The use of tailored, web-based videos delivering educational information before an oncologist visit can significantly improve knowledge and reduce attitudinal barriers that impact enrollment in clinical trials, according to one new study. A second study found that a new automated technology helped oncologists identify clinical trials for individual patients in a busy outpatient oncology clinic.
These studies, both by researchers from University Hospitals Case Medical Center’s Seidman Cancer Clinic in Cleveland, Ohio, were presented at the 2013 annual meeting of the American Society of Clinical Oncology, held in Chicago, Illinois from May 31 to June 4.
One trial examined the use of PRE-ACT, which stands for Preparatory Education About Clinical Trials. It is a tailored, interactive, web-based intervention to address patient barriers and improve preparation for considering clinical trials as a treatment option.
The prospective, randomized, multicenter, Phase 3 clinical trial evaluated 1,255 patients and utilized baseline assessments to determine their top clinical trial barriers. Patients in the PRE-ACT group were presented with a video library of 30- to 90-second clips that addressed their individual barriers, as indicated by their assessment results. Patients in the control group received online, text-based information that wasn’t tailored to their individual barriers. A follow-up survey was conducted to reassess patient knowledge and attitudes.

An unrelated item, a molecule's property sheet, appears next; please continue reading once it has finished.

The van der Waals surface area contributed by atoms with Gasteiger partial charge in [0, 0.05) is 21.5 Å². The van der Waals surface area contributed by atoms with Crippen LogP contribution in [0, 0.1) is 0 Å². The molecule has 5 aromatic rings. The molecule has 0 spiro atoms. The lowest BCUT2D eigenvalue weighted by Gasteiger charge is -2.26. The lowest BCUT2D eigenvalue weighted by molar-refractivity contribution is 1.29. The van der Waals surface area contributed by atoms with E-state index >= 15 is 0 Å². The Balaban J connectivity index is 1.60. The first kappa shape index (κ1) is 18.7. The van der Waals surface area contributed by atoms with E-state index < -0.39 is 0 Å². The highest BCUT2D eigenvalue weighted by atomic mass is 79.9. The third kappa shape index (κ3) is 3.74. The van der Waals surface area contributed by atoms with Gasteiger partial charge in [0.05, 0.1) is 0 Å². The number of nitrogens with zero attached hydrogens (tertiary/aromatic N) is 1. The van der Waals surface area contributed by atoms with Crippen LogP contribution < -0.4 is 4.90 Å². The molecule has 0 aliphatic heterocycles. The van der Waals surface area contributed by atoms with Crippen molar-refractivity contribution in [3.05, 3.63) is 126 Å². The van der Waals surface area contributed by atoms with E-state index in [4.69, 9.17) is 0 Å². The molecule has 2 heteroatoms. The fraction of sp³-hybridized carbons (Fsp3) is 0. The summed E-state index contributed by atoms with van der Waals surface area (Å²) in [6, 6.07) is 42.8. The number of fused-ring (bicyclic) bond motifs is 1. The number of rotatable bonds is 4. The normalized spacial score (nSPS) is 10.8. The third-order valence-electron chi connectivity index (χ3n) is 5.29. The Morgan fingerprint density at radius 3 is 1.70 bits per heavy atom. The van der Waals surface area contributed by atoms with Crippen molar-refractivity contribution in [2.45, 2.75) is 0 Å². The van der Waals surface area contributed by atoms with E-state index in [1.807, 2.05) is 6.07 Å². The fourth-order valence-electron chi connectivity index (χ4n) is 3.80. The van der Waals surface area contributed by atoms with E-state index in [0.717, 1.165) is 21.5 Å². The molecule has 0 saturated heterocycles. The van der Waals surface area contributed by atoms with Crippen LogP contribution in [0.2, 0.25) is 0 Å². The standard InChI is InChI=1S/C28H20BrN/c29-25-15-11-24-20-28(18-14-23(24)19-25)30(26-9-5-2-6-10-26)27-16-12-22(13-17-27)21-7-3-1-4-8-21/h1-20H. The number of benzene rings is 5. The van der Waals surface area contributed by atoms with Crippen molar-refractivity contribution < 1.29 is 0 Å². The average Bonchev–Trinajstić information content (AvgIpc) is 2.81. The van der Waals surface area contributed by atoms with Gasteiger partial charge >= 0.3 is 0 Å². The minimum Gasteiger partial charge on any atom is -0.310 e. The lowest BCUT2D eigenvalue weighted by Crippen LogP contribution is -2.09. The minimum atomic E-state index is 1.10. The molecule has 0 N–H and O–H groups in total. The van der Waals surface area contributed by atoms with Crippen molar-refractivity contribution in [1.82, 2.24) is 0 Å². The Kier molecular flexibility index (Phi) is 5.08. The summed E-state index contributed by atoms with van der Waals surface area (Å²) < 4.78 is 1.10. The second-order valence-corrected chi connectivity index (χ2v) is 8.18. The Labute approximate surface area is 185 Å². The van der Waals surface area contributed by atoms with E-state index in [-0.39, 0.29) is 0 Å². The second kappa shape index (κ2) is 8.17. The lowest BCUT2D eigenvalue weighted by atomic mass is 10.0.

Results showed that PRE-ACT significantly improved patient understanding and attitudes towards clinical trials when viewed before a visit to an oncologist. The control group also had improved knowledge, reduced attitudinal barriers and improved preparation, but the PRE-ACT group was more satisfied with the amount and format of information presented to them and felt more prepared to consider enrollment in clinical trials when compared to patients who received written information.
The second trial examined the use of Trial Prospector, which is an automated, HIPAA-compliant program that matches patients to clinical trials based on information extracted from their electronic medical records. Pilot testing occurred in a GI oncology subspecialty clinic, and 11 oncologists completed surveys after each patient visit to assess the usability and impact to Trial Prospector.
The Trial Prospector matching algorithm was 100% accurate and saved time in identifying potential clinical trials. The physicians found it easy to use, and 90.9% would recommend its use for clinical trial eligibility screening.